You can easily spend between $500-$1,000 just in materials, depending on the size of the house. The same case happens with the AC: you decide your AC does not need any improvements, but what about the diffusers / grills themselves? just like these examples, there are many small things that can easily add up and leave you with a bad taste in your mouth for a process that should be fun and enjoyable. You are upgrading your home to be a beautiful and personalized master piece that will be 100% customized for you. You need to have fun with it! 


Here are 5 tips to have in mind when developing a scope of work and budget that will for sure minimize change orders during your project

  1. Be honest with yourself! Define a maximum amount you can spend on your budget and do not deviate (adjust your scope, not your budget).
  2. If possible, select a design-build team, not separate entities that will blame each other for every little missing item/misunderstanding. 
  3. Common items missed in a remodeling scope of work are:
    • Texture of walls / ceilings: are you happy with them or do you want to change it?
    • Cover plates and electrical outlets and switches, if there is not other electrical work being done in the house. 
    • Recessed light fixtures: most people think they can live with their existing ones until they decide to paint the ceiling white and their fixtures are beige... Make sure you picture this.
    • Installation of owner purchased fixtures: you decide to buy a fancy chandelier (believe me, your GC will not predict this) and installing some of those fancy fixtures is not a simple task!
    • Do you want to change your windows for impact resistant? Have in mind that in order to receive the insurance credit for openings, all exterior doors, garage door, and skylights also need to be impact rated or have shutters (at least in Florida).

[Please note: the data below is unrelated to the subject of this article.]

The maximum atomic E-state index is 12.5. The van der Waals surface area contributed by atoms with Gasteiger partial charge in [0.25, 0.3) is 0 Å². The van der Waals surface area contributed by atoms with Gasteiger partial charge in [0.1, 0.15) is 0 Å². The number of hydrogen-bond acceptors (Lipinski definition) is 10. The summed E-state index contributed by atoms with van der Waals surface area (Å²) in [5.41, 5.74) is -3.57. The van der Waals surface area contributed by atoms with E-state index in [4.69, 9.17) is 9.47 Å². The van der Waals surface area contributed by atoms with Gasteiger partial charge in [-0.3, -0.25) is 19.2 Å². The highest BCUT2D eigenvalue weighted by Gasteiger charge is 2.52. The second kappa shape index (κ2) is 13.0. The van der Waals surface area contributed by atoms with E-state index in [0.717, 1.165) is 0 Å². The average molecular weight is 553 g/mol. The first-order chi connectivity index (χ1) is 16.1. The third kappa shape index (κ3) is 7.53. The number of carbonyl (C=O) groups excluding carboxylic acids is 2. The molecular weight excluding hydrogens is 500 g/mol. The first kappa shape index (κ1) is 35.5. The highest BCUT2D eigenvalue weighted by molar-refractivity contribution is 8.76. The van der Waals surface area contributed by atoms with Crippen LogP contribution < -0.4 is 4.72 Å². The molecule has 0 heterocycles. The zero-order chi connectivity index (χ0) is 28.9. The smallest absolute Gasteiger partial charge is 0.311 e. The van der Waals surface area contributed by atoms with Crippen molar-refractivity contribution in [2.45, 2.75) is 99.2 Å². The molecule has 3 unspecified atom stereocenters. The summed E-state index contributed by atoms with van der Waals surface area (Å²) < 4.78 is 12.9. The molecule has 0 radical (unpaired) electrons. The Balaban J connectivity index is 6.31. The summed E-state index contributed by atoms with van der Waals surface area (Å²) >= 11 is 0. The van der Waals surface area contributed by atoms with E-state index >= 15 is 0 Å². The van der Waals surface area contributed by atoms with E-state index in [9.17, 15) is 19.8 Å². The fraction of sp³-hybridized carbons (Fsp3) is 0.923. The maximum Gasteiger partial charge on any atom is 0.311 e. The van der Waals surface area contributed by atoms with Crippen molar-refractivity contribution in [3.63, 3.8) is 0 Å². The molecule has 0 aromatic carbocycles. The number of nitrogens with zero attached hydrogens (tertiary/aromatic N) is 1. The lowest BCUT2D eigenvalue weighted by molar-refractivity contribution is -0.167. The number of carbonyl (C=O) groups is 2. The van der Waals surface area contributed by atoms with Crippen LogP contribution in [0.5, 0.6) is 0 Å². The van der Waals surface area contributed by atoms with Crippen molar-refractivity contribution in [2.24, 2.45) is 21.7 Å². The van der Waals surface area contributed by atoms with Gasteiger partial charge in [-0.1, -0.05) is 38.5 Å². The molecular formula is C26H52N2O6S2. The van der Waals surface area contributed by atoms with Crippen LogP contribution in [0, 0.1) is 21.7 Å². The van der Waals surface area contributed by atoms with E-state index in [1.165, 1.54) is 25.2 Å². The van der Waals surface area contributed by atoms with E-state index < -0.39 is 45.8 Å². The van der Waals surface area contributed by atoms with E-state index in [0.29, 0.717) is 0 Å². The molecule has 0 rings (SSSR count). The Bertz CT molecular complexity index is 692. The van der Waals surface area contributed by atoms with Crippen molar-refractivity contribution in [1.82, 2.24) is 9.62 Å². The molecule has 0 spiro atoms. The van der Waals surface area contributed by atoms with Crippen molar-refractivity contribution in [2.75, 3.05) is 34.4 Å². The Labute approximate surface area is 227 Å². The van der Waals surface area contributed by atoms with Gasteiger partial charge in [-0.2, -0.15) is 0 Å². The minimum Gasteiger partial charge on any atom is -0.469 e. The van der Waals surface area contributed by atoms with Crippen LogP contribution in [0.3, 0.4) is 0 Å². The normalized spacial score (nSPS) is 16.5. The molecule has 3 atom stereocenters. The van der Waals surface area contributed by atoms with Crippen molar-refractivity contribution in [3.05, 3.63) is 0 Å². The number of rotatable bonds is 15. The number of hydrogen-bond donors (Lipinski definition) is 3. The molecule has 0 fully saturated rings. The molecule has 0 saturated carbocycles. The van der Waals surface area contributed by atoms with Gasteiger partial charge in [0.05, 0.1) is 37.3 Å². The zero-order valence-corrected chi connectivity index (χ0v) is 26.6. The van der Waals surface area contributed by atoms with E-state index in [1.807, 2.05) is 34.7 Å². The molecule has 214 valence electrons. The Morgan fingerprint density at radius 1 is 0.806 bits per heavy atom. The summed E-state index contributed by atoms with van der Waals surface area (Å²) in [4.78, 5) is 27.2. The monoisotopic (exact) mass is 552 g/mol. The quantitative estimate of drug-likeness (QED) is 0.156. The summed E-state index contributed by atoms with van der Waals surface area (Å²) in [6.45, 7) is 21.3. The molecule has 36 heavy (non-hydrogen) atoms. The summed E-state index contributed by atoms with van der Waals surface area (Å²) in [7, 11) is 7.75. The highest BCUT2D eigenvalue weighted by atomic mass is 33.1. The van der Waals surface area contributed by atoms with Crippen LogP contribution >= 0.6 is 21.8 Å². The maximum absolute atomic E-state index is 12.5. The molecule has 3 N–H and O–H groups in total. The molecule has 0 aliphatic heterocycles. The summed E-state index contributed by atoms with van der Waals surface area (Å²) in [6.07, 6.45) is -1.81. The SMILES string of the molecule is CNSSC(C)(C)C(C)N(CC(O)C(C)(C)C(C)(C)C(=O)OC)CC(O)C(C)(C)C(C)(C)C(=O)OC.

• A common item not included in any GC bid but is usually a part of the owner's maximum expenditure in their budget are the window coverings (shades or curtains). They can get really pricy depending of the type and brand. 
  4. It is virtually impossible for a General Contractor to predict what will be found inside the walls of an old house once construction starts. Allow for at least 10% - 15% of your overall budget as a contingency fund for problematic existing conditions and try your best not to blame the GC, it is really not his/her fault!. If you selected a good one i am sure he/she will do their best to solve the problem in the most economically way. 
  5. Depending on where you live, have a line item in your budget for permit fees. At least in Florida, permit fees can add up quickly and General Contractors will always exclude these fees, as an exact amount is impossible to calculate until the permits are all submitted and approved. Consult with your GC on how much to estimate for your budget but keep that money out of your contract with the General Contractor.